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HOT lane proposal could again be considered for federal money

LAWRENCEVILLE - More money may be available to create optional toll lanes on a portion of Interstate 85.

The proposal, which fell short of winning a grant from the federal Department of Transportation last summer, would put high-occupancy toll lanes on a 14.4-mile stretch from Interstate 285 to Old Peachtree Road. A second phase of the project could extend the lanes up Interstate 985.

Monday, the Department of Transportation announced that New York City would not be using the $354.5 million it was awarded to implement congestion pricing in the city. That money could instead be distributed to the I-85 project, or other cities, U.S. Transportation Secretary Mary Peters said.

"Starting tomorrow, we will engage with many of the largest cities in the United States that have put forward ambitious traffic fighting plans to discuss how they could use this money to cut traffic, improve transit and reduce pollution," she said in a press release.

Bert Brantley, a spokesman for Gov. Sonny Perdue, said he was checking to see how New York's decision not to go forward with congestion pricing - charging a fee to drive in certain portions of the city - would affect Atlanta's application.

Although the proposal was rejected last August in favor of congestion relief plans by New York, Miami, Minneapolis, Seattle and San Francisco, the state again applied for funding for the toll lanes in December.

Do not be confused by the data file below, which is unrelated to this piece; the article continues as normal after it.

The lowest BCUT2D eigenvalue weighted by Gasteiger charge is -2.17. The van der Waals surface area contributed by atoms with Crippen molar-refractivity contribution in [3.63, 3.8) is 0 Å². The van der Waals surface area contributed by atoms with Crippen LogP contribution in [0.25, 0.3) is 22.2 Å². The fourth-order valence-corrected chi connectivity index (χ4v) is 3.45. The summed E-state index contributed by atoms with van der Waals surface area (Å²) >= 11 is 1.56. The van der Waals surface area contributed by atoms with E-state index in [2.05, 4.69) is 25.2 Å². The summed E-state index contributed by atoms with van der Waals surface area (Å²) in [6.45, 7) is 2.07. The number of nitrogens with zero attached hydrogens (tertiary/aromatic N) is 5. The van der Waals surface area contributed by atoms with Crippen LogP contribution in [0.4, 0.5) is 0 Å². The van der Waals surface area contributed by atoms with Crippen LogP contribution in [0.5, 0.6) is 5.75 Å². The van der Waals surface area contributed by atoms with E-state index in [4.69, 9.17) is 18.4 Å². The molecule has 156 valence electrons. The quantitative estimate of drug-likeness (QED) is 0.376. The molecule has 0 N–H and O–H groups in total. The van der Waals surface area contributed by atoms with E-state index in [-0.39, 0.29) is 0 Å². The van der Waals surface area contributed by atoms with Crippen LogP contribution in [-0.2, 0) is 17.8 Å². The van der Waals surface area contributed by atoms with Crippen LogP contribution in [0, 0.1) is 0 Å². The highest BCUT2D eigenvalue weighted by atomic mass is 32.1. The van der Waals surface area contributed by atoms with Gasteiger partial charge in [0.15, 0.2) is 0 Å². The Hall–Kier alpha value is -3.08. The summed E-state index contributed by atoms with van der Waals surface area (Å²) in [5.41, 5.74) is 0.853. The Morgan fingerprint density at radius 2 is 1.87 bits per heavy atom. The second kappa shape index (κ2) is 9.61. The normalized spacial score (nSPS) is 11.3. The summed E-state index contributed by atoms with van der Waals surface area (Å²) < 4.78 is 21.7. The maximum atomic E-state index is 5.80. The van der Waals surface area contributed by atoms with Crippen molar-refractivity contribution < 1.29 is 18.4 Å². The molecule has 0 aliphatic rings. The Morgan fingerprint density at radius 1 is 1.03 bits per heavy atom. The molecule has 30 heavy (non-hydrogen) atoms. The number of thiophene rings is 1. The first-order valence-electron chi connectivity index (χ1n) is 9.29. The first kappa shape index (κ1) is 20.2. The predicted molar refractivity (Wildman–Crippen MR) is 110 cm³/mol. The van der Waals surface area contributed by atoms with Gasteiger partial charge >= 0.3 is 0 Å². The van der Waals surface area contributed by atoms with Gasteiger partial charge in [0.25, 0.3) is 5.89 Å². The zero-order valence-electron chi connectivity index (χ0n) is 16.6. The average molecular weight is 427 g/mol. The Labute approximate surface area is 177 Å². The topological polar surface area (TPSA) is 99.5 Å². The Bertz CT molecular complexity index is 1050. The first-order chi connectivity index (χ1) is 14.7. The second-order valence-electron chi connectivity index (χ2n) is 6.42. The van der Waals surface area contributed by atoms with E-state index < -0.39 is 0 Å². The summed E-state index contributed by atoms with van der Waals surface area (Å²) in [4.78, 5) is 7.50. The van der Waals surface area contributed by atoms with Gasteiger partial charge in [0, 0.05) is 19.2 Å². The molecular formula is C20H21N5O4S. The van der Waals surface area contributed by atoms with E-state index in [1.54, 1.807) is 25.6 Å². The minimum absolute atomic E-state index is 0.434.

The new proposal asks for $165 million to convert current high-occupancy vehicle lanes to the toll lanes, of which the state would pay for 20 percent. The initial request asked for $130 million, but that number ballooned to more than $300 million as the program's scope expanded. The current application focuses on a smaller area.

The Department of Transportation had not announced when funds would be awarded, saying only it would happen in fiscal year 2008.

Brantley said previously that he had heard only praise for this region's HOT lane project, which would incorporate tolling, transit, telework and technology components.

According to the initial proposal, single drivers would be charged a variable price to enter the lane depending on congestion and the time of day, while carpools of three or more who entered the toll lanes would be able to drive for free.

The system would also include credits for commuters and the addition of more buses and park-and-ride lots.